A rose among thorns

Finding your way around the notoriously prolific market of cluster developments can be daunting. JUDE POLACK looks at what is available in the under R500000 sector

WITH property prices having spent the last several years on a steady increase, the cost of either purchasing your own home or investing in property is at an absolute premium. For middle-income earners or for those who wish to make a small property investment in purchasing a second home for their college-going children or to earn rental income, the market offers limited solutions.

Simplexes, duplexes, small clusters or apartment units that cater to the under R500000 market are certainly in abundant supply, but what exactly can buyers expect for this type of money? Many of the advertised homes sport remarkably homogonous designs, facades and facilities, so what is the shrewd investor looking for that sets one development apart and makes R400000 or R500000 a viable price to pay for a 60m² dwelling?

Johan Louw from Renico Construction, an established development company responsible for projects such as Ruimsig Garden Estate and the Rock Cottage Office Park, makes the a few relevant observations. “Position, as always, is key. Buying in the right area at the right price is of the essence. There are other factors like where the unit is situated in the complex. This depends on whether you are investing over a long period and leasing out or taking the ‘hit-and-run’ option. With our current development we find that the first floor units are renting just as quickly as the ground floor units, however, ground floor units are definitely more popular when it comes to sales.”

Louw suggests that potential investors not only to make sure that the developer is accredited with the likes of the National Home Builders Registration Council, but that it also be prepared to refer you to past clients and/or projects. “By having a look at the actual workmanship of the developer you should be able to tell if you are getting good value for your money. Unfortunately many developments in this price range do look mass produced as there are currently only so many sectional title floor plans that will get you the maximum value for your money.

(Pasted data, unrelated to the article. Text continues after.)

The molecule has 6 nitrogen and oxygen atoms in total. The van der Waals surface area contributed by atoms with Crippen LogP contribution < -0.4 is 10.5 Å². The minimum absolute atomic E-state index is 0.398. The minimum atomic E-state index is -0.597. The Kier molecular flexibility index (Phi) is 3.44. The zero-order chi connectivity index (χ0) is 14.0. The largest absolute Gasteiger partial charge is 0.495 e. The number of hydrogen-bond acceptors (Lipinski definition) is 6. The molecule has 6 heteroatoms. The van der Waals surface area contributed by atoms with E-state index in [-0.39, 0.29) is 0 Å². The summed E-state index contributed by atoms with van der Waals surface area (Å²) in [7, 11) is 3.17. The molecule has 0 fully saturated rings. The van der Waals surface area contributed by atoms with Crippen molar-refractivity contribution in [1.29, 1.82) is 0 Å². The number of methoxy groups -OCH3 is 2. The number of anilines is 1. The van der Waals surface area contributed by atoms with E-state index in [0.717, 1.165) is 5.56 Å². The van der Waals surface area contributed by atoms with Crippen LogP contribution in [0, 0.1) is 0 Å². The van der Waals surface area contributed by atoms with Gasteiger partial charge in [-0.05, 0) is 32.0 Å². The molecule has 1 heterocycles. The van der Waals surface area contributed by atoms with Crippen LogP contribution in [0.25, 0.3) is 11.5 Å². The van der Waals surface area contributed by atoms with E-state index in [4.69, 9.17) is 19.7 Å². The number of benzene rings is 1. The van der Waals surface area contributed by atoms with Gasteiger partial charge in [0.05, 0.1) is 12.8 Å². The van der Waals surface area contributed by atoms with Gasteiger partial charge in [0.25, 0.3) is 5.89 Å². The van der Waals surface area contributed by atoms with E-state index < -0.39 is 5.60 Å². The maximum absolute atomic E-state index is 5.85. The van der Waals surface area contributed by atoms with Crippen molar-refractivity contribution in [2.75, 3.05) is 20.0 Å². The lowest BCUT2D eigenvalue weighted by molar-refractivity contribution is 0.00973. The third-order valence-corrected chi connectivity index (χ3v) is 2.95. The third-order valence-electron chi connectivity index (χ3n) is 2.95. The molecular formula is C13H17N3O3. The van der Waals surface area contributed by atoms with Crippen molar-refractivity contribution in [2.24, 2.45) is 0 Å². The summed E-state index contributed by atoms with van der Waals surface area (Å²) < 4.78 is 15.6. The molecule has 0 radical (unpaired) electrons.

If this is the case, then it really comes down to doing whatever you can to ensure that your unit stands out from the rest.

Jorge Rodriguez of Concepts in Architecture points out that upgrading to personally selected, higher quality fittings and finishes wherever possible, is the best way to add value to your property. To whatever extent that a developer will allow, try to custom design your home with regards to the sanitary ware, kitchen, tiling, carpets and lighting. This is often not initially possible, but if you are serious about maximising the value of your purchase, you can always make the necessary upgrades after you have taken ownership.

So, with all this in mind, is this kind of property investment still worth your while? General consensus is that these kinds of cluster developments are at no risk of dropping in value and, in fact, will continue to grow slowly and steadily.

Louw remains confident saying, "good research and clever buying should still reward the investor with a good return on investment."

At the end of the day, it is important to remember that simplexes and cluster developments are the only appealing living option for many South Africans.

As you search for the perfect property, look for what makes a single unit most comfortable, accessible and aesthetically pleasing. Are you looking out of the bedroom window into the neighbour’s bathroom? Do the kitchen cupboards look as though they’ve been cut from cardboard, or is the room bright, clean and stylish? These are the issues that the end consumer, whether it be yourself or a tenant, are going to be most concerned about and that are going to determine the end value of your investment.

Article from: http://www.businessday.co.za